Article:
If I were still working, I would be targeting two tech fields: virtual reality programming and 3D printing. Modest sized 3D printers have been available at the consumer level for a few years. Most of these printers used plastic filament to print small gizmos and parts. But, what if you want to print something really big and useful... like a car?
Note that not all parts of the Strati were constructed via 3D printing. The engine, seats and steering wheel were manufactured in the conventional manner. The body, chassis and fenders were printed with thermoplastic using a big area additive manufacturing ("BAAM") machine.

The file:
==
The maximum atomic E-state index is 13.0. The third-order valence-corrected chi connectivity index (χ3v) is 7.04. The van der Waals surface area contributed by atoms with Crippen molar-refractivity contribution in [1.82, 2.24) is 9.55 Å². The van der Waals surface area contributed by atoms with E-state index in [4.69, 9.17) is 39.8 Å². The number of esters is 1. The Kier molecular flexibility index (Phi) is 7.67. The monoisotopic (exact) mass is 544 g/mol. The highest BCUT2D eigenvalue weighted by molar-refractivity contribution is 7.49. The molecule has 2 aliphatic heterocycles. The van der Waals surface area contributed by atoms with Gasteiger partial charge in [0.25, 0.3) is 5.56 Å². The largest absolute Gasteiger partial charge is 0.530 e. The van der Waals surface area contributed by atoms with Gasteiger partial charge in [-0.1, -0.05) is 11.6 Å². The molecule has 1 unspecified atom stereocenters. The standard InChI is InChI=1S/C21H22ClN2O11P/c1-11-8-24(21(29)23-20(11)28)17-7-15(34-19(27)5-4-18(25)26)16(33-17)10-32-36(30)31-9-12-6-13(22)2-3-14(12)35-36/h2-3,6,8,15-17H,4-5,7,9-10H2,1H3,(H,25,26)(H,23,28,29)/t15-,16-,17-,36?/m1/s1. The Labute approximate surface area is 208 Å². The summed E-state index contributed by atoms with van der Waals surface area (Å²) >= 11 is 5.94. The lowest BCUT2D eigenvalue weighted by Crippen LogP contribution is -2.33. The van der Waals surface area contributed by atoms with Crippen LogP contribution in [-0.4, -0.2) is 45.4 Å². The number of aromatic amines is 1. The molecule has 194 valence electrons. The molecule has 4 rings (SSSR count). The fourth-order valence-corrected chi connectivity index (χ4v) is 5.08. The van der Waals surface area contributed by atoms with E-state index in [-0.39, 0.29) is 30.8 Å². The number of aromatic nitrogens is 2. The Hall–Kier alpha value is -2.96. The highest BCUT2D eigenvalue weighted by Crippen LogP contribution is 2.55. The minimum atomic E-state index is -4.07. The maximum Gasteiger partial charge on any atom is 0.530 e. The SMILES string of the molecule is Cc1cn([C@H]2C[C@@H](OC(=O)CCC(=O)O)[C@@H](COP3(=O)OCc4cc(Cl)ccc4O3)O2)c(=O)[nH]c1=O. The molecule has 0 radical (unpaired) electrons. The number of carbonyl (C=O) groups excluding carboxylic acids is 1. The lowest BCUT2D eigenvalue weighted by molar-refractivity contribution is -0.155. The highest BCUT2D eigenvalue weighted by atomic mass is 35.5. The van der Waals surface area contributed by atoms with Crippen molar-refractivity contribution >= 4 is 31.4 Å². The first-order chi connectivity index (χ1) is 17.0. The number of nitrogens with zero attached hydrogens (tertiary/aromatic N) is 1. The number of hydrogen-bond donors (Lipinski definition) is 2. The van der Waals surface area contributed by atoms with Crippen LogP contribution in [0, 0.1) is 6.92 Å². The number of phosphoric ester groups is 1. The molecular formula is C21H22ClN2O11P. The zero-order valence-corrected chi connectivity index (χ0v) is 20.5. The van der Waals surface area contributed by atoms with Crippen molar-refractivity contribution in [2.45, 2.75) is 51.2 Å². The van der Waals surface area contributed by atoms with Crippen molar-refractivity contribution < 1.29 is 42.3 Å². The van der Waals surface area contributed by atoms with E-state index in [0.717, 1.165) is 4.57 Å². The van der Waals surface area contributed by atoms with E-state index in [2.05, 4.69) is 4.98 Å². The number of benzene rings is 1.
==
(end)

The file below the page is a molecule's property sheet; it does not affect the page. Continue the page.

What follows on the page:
The manufacturer, Cincinnati Incorporated, specializes in BAAM. They say they're able to produce a Strati in 45 hours for about $7,000. Here's a pic of one of their big area printers.
I recommend spending some time at Cincinnati Incorporated's website. It's a fascinating look at the most advanced, large scale 3D printing projects.
3D printing is no longer limited by scale or by type of material. If you look around, you'll find large scale printers that print with concrete and all types of exotic metals.
This is the sort of stuff that makes me wish I were still a young man, instead of a retired old grandpa!